So The Dark Knight has been out for three weeks and it’s made over $400 million. It’s set to make even more in the rest of it’s theatrical run. Yes, I thought it was a great film and yes, I saw it twice. There’s plenty to talk about the film as there was just so much to it. That doesn’t seem to be enough for people though. While the film’s only been out for three weeks, they’re already talking about the sequel. Seriously? Give it a little while to cool off first. Do you really think that the writers or director Christopher Nolan have anything written down yet? Do you think they’ve already cast anybody outside of the returning characters for the next film (which I’ll admit has to come to fruition)? If I was any of them I’d be drinking Kool-Aid out of a big mug made out of crushed sports cars and sitting on a giant pile of cash like Scrooge McDuck. Yeah, we’ll make a sequel. Just let me finish the next few laps around my huge bank vault first.
I realize that by posting about this I’m creating some sort of Catch-22 black hole self-repeating loop, but I don’t care. There’s all this talk now about who will be the next villain in the third film. I don’t believe any of it for the reasons I mentioned above. It’s too soon. That won’t stop the rumor train though. The Dark Knight is big news right now and any news, even false and horribly incorrect news is bound to get readers. Hell, I’m sure that this post will get some hits just because I said the name of the film and the word “sequel.” Despite the fact that it’s been proven that one of the rumors mentioned in the Yahoo blurb is false, that won’t stop people from writing about it like it was fact.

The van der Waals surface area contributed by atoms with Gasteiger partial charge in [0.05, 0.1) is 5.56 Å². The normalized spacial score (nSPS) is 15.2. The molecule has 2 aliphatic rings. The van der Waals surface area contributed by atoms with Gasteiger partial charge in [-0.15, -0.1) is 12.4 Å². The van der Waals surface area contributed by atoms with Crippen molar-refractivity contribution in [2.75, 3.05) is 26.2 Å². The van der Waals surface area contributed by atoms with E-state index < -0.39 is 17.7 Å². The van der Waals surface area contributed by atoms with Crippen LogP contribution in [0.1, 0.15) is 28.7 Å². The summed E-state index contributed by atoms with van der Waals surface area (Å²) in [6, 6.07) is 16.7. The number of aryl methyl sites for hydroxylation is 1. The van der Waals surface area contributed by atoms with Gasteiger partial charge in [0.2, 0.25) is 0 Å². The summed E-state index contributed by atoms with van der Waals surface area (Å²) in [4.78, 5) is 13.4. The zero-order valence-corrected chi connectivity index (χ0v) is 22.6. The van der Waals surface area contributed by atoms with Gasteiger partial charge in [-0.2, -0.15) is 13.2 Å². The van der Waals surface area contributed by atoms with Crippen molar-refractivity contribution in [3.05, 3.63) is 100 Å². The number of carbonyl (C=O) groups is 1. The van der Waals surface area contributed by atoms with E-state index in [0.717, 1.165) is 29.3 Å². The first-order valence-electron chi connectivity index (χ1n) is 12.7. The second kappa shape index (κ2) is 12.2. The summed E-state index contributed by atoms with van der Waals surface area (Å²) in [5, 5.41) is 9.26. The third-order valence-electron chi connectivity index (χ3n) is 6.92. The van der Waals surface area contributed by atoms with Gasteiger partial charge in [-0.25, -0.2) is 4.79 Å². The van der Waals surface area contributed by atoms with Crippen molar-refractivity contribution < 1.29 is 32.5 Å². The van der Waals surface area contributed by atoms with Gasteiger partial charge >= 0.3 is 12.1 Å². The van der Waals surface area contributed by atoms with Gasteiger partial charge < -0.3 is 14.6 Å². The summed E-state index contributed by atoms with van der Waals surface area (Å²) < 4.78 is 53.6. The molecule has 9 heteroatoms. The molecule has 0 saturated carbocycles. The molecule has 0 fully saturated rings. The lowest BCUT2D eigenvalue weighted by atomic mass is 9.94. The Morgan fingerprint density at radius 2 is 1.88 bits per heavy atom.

I just don’t understand why people can’t just enjoy the movie for what it is. Why do we need to be so concerned about the sequel now? Even if we found out the complete details of the next film including the plot and who’s playing who we won’t see anything for at LEAST two years when a teaser trailer might pop up. Then we’d have another six months to a year to wait for the actual film. So why rush to get the information now if we’re not even going to be able to do anything with it aside from saying “Man, that’s going to be cool!” for years?